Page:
Now here comes the muscle tremors! My brain randomly sends signals to various muscles to contract, shake or twitch.
First off, this really affects how I talk. When I first started on Abilify, I produced SO MUCH DROOL. I’d wake up with a soaked pillow, wondering if I knocked over a glass of water in the middle of the night. Nope. Just an ungodly amount of drool. Think the most disgusting Niagra Falls replica ever. Now combine this when your tongue randomly twitching when you talk, completely screwing up your words at random. I had to learn how to talk properly, enunciate everything better, and have the patience to wait for my tongue twitches to stop mid conversation. This makes my speech really difficult to understand (to some people, anyway). I’d say the only people who understand most/nearly all of what I say are Sean and my dad.

The most frustrating side effect from these signals is that you’re a magnet for injuries, and you’ll randomly drop and/or fling items across the room multiple times per day. I had to switch out my phone for a less fragile model that was waterproof/has a super clunky case since I used to drop it every day. I’ve destroyed more ceramic plates/glasses/mugs than I can possibly count– maybe one a week? I’m thankful for a soldering kit, because I’ve spilled so many liquids into my mechanical keyboard collection. (By the way, there’s nothing more embarrassing than smashing someone else’s plate. I’m really thankful I haven’t damaged anything irreplaceable yet belonging to someone else.)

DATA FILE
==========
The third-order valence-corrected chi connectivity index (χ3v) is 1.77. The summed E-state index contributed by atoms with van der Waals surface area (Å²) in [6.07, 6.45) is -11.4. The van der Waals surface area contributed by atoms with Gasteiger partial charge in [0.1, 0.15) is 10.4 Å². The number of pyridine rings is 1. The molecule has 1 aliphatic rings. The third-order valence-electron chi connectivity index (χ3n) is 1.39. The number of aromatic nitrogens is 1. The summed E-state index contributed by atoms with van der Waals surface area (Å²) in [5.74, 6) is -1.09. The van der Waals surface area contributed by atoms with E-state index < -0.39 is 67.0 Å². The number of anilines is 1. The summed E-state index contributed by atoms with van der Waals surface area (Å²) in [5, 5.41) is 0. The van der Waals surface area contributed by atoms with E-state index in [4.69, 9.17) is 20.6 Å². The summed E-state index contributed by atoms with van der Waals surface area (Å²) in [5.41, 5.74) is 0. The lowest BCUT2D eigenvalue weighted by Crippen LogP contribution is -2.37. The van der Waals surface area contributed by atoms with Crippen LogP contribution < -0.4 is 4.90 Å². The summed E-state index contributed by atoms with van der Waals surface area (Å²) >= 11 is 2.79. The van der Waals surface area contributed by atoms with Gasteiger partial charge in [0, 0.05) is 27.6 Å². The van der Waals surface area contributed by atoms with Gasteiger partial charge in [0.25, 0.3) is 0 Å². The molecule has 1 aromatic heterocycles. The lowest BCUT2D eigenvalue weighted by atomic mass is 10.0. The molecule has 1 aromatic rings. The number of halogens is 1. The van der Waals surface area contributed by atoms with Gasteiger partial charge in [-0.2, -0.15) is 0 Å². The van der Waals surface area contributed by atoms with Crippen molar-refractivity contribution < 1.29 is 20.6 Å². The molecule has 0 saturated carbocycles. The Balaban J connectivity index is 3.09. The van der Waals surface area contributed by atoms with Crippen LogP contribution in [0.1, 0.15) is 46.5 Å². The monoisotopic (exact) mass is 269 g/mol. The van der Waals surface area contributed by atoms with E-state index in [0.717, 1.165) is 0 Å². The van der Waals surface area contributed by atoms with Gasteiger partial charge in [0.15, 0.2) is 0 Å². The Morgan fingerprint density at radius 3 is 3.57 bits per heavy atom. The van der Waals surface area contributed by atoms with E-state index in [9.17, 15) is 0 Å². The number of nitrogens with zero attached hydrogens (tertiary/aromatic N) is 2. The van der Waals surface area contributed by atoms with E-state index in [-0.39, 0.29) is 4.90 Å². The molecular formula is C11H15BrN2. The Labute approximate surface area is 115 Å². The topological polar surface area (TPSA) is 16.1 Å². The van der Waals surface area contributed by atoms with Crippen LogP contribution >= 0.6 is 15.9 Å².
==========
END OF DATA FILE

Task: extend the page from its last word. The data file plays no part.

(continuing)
I once dropped Paisley’s urn and smashed part of it. That really hurt me emotionally.
The clumsiness is terrible. My body is covered with so many scrapes, cuts and bruises that I don’t even bother anymore with trying to figure out where they came from. I drop things on my feet all the time. I constantly walk into furniture and walls. Sometimes I simply fall over while standing for no apparent reason. I spill boiling water on myself. I feel like an oversized, blackout drunk toddler. Oh, and I once set my ex’s oven on fire. (I SCRAPED IT OUT. THEY STILL DON’T KNOW. …Maybe I shouldn’t broadcast this fact on the internet.)

The brain fog is just awful. Leaving the house is an ordeal because I have multiple medications I need to carry on me at all times. So I’ll go to the bathroom and put one of my meds on the counter. And then put my coat on, and completely forget I went to the bathroom, and wander around the house trying to find that medication. So I’ll be wandering my room for 10 min and get distracted and forget what I’m doing. Browse reddit for 5 min. Sean comes in and goes “hey, we’re going to the grocery store, right?” “OH SHIT, MY BAD.” Realize again medication is missing. Search more. Find it in the bathroom. Put coat back on. Realize phone is missing. Search kitchen. Find it in my coat pocket, I have no recollection of putting it in there. Rinse and repeat. If I’m lucky I’ll get out the door in 10 min.

Sometimes I’ll just wander around, and then suddenly 2 hours have passed and I have no fucking clue what I did during those 2 hours.

Spoilers ahead.
Flowers for Algernon hits me very hard. One of the staff members at the hospital had me read it. I think he realized the ending Charlie Gordon received was something I felt strongly. The despair he experiences as he watches his cognitive ability fade away before his eyes felt like a parallel to my life at the time. I know that feeling of watching your consciousness and what makes you a person recede. It’s terrifying. It destroys you in a whole new way.

What I once could do and comprehend is nothing but a memory that may or may not fade with age.